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Consider that I have a dataset automatically acquired by a machine that returns the following measurements:

[111, 121, 114, 154, 149, 150]

I then go and manually check how these values received by the machine compare to the true values, and I get the following measurements when checking manually:

[112, 121, 114, 154, 149, 149]

As you can see, the datasets differ in two places (I measured 112 where the machine saw 111 and I measured 149 where the machine saw 150), meaning the machine is inaccurate.

With that, what's the proper way to state and calculate how confident I am in how accurate or inaccurate the machine is? I could obviously say it was wrong 2/6 times (33% inaccurate/66% accurate) but I wasn't sure if there's a better way to represent this, especially with a larger dataset than the one I've listed for the example.

As a follow-up question, how could I compare these confidence or accuracy levels? For example, if this machine is usually 94% accurate but was recently improved to be 98% accurate, how would I state that apart from it's 4% more accurate?

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    $\begingroup$ This seems like it may be a regression problem involving continuous measurements rather than a classification problem involving discrete classes. By treating this as a classification problem, you treat any misclassifications as "equally wrong". Is it really the case that a prediction of 149 for a target of 150 is no better than a prediction of 1, or a prediction of 10,000? You may want to use the concept of error rather than accuracy - not whether you hit the target exactly or not, but how far from the target your prediction is. $\endgroup$ Sep 1, 2021 at 20:03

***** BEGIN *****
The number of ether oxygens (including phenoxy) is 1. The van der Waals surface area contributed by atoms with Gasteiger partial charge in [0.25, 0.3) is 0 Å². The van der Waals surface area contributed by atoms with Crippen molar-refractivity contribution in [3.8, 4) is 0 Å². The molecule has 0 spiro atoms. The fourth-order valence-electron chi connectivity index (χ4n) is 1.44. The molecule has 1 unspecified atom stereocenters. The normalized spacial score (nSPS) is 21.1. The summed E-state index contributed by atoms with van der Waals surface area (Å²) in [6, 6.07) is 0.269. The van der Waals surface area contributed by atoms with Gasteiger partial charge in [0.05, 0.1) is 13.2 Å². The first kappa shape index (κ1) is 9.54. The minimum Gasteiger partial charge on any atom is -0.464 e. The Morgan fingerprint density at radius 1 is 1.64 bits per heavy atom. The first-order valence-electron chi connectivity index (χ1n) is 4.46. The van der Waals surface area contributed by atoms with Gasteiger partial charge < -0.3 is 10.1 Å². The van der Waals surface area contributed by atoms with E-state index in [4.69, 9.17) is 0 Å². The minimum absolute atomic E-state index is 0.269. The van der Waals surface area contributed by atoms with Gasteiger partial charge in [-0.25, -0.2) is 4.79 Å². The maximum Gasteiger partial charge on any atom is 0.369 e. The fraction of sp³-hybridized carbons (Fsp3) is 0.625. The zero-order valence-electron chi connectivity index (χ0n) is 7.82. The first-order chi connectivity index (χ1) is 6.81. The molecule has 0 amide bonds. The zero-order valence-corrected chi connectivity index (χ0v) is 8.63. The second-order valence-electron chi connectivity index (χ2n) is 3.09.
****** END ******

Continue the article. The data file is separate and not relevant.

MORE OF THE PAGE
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EDIT I’ll leave this up for true classification tasks, but I agree with the comment that the OP does not describe a classification task.

You could phrase it in terms of error rate.

You start out with a success rate of $94\%$, so an error rate of $6\%$.

Now you have a success rate of $98\%$, so an error rate of $2\%$.

You reduced the error rate by $1-\dfrac{2}{6}\approx 67\%$.

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